Zim on the brink of massive medical emergency, MSF

Tuesday, February 17, 2009

Harare - The cholera outbreak that has killed more than 3 000 people since last August in Zimbabwe, is the tip of a massive medical emergency that is spiralling out of control on the back of a collapsed public health system, says Medicines Sans Frontiers (MSF).

MSF, which has treated almost 45 000 people or about 75 percent of total cholera cases to date, urged Zimbabwe's fledgling unity government to lift barriers on aid workers helping combat cholera and called on the international community to support efforts to stem the epidemic.

The group provides emergency medical assistance to populations in danger across the world said Zimbabwe's once-lauded health system had imploded over the past decade of political and economic turmoil.

The MSF said the collapse of public health was not just affecting cholera patients but all the sick in Zimbabwe, which is also grappling with acute food shortages, hyperinflation and a burgeoning HIV and AIDS epidemic, amid deepening poverty.

"We know that public hospitals are turning people away, health centres are running out of supplies and equipment, there is an acute lack of medical staff, patients can't afford to travel to pick up their HIV medication or to receive treatment and many of our own clinics are overflowing.

"From what we see each day it couldn't be clearer - this is a massive medical emergency, spiralling out of control," said Manuel Lopez, MSF head of mission in Zimbabwe on Tuesday.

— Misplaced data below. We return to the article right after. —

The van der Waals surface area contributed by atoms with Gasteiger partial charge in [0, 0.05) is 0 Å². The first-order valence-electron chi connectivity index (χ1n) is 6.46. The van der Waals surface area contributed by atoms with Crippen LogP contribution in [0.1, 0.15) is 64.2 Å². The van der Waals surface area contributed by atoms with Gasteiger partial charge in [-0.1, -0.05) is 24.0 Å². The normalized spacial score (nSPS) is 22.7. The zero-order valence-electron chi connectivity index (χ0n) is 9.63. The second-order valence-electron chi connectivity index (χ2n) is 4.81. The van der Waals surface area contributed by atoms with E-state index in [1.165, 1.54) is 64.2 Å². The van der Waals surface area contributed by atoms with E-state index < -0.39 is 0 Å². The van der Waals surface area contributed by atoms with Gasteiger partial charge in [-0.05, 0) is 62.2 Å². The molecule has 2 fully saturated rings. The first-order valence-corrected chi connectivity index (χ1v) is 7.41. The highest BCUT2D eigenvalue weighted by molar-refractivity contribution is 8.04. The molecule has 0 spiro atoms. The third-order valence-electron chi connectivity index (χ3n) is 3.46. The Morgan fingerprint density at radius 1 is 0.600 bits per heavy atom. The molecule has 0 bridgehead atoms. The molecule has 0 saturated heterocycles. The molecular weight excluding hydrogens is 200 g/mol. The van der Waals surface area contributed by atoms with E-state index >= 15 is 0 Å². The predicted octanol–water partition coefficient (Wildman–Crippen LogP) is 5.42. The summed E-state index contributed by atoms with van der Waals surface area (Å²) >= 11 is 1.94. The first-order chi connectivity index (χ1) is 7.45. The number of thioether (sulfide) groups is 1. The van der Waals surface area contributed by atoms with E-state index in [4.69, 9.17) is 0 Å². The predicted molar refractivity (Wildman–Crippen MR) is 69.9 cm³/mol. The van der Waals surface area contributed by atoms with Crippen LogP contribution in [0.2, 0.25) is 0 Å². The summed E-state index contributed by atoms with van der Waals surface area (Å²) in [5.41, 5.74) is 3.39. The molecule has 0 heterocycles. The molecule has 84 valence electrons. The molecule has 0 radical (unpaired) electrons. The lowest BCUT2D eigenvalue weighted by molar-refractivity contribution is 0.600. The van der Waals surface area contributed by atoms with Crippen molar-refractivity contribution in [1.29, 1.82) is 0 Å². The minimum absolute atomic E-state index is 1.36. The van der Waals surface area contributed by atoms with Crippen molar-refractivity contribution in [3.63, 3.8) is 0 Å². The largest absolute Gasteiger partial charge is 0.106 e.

According to the World Health Organisation (WHO) Zimbabwe's cholera epidemic that has infected more than 69 000 people to date is the deadliest outbreak of the disease in Africa in 15 years.

A unity government formed last week by President Robert Mugabe and his long time rival Morgan Tsvangirai is expected to move urgently to tackle cholera and a deepening humanitarian crisis.

However, the unity administration in which Mr Tsvangirai is Prime Minister, had its first day in the office on Monday overshadowed by the continued imprisonment of a top ally of his, Roy Bennett.

Mr Bennett, who is treasurer of the Movement for Democratic Change and its choice of deputy agriculture minister in the unity government, was arrested as Mr Mugabe swore in the new unity Cabinet on Friday.

The state accuses him of attempting to commit terrorism, banditry and sabotage.

MSF International President Christophe Fournier urged the international community to provide humanitarian support to Zimbabwe saying the lives of children and other vulnerable groups could not be held ransom to politics.

Mr Fournier said: "Governments and international agencies must recognise the severity of this crisis and ensure that the provision of humanitarian aid remains distinct from political processes.

"Their policies towards Zimbabwe must not come at the expense of the humanitarian imperative to ensure that malnourished children, victims of violence and people with HIV and AIDS or other illnesses have unhindered access to the assistance they need to survive."